Perhaps, there should not have even been a $1 million dollar competition? Donating that large sum of money to those injured in the line of law enforcement or military duty might have been money better spent. Or applying that money toward improving individual and agency training about proper and safe gun handling and handgun fundamentals would have benefited several folks. What do you think?
Photo from Washington Square News, NYU’s Independent Student Newspaper, & A.R. Kumar.
* This personal opinion article is meant for general information & educational purposes only and the author strongly recommends that you seek counsel from an attorney for legal advice and your own personal certified weapons trainer for proper guidance about shooting & using YOUR firearms, self-defense and concealed carry. It should not be relied upon as accurate for all shooters & the author assumes no responsibility for anyone’s use of the information and shall not be liable for any improper or incorrect use of the information or any damages or injuries incurred whatsoever.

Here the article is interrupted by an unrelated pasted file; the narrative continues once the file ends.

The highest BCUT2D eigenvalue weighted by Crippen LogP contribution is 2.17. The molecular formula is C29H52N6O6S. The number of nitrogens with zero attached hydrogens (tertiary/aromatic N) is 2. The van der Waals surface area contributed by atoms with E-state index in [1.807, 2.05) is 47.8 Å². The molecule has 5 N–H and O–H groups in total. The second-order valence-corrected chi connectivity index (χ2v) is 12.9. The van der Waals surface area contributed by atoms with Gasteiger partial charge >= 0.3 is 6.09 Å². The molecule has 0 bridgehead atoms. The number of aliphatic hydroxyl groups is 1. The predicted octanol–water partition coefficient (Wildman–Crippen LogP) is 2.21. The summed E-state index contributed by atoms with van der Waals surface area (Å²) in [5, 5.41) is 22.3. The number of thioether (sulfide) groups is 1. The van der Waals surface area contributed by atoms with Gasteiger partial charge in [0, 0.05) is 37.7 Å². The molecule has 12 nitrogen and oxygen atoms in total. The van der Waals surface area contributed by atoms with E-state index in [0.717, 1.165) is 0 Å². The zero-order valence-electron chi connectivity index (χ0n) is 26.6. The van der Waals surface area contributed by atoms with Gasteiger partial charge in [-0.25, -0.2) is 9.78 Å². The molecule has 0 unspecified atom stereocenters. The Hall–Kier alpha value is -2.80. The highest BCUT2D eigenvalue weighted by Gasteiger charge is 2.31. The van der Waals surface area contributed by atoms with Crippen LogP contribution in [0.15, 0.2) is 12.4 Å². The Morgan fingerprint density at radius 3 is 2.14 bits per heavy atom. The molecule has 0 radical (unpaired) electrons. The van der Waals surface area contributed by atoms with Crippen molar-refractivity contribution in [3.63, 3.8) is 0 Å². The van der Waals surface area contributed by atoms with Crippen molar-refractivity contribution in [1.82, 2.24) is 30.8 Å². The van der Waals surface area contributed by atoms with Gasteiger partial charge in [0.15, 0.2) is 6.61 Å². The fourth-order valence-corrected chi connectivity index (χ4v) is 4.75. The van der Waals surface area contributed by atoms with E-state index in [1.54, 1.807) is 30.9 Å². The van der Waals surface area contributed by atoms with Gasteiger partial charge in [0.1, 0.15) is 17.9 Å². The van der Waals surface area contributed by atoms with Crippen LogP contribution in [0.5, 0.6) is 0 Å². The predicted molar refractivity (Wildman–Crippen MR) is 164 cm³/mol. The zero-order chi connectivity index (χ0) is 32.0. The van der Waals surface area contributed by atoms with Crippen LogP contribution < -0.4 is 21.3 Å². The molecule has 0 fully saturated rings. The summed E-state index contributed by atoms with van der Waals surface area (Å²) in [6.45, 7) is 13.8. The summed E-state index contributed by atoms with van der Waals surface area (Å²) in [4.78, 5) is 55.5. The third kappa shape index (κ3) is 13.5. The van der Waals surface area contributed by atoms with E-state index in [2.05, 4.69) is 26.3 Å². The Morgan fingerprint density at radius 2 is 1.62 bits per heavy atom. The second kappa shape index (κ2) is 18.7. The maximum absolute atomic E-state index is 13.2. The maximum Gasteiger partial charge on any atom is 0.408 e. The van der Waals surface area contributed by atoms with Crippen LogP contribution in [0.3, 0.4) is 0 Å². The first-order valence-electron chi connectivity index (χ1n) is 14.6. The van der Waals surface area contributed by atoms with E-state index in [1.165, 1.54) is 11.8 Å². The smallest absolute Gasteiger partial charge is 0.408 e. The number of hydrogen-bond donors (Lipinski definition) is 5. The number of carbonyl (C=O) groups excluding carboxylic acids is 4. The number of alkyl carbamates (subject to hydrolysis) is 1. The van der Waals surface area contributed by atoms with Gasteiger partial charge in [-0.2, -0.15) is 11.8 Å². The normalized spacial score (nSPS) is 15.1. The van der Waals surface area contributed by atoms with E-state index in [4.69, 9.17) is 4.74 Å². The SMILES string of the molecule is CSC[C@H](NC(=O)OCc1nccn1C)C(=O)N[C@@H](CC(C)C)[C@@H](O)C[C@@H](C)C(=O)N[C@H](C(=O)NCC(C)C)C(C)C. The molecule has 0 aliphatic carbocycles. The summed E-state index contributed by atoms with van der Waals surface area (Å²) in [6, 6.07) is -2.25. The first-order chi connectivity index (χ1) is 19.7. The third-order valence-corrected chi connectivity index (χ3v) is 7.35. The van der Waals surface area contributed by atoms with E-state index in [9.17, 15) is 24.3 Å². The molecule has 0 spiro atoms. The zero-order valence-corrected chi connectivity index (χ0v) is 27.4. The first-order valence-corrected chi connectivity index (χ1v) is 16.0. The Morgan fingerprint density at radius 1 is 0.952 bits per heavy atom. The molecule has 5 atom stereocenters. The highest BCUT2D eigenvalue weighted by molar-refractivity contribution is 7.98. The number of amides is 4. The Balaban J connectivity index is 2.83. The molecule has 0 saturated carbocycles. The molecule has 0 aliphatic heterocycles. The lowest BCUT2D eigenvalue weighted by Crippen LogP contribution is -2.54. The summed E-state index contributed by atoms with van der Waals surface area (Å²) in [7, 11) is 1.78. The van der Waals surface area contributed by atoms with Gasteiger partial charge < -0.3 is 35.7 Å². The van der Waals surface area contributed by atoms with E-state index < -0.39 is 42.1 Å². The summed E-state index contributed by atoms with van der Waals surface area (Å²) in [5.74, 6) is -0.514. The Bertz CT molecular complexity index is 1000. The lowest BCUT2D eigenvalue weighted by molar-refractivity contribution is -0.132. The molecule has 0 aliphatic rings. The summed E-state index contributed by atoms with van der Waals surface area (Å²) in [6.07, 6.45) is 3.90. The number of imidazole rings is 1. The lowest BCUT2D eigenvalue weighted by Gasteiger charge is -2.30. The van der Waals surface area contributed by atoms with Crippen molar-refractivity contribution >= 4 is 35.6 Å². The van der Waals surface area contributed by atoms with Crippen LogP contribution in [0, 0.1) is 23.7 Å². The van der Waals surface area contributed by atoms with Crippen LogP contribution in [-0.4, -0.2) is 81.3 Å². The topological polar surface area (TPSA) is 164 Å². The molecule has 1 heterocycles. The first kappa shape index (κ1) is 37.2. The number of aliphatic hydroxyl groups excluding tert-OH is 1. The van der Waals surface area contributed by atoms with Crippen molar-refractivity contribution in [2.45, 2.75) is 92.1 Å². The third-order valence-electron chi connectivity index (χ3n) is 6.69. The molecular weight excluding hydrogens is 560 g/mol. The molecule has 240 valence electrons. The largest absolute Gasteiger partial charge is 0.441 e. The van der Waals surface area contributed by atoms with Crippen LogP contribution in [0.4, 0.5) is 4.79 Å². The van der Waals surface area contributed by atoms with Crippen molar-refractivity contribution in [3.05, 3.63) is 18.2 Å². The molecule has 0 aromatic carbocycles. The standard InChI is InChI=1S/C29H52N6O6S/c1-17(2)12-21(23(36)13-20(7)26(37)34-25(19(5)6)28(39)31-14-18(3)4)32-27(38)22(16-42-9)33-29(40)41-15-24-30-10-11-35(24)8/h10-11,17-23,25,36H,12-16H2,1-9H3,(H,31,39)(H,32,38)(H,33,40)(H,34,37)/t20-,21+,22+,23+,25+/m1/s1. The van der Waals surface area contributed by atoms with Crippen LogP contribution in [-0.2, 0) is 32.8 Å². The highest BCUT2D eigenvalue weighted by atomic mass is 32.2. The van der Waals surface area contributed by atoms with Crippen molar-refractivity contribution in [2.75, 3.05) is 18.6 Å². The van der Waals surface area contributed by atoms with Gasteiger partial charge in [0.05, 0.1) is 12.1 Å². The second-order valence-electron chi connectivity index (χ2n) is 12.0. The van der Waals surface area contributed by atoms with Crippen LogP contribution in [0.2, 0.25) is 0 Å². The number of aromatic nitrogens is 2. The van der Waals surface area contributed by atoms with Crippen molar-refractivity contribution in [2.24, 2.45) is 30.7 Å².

© 2017 Col Benjamin Findley. All Rights Reserved. This article may not be reprinted or reproduced in whole or in part by mechanical means, photocopying, electronic reproduction, scanning, or any other means without prior written permission. For copyright information, contact Col Ben Findley at [email protected].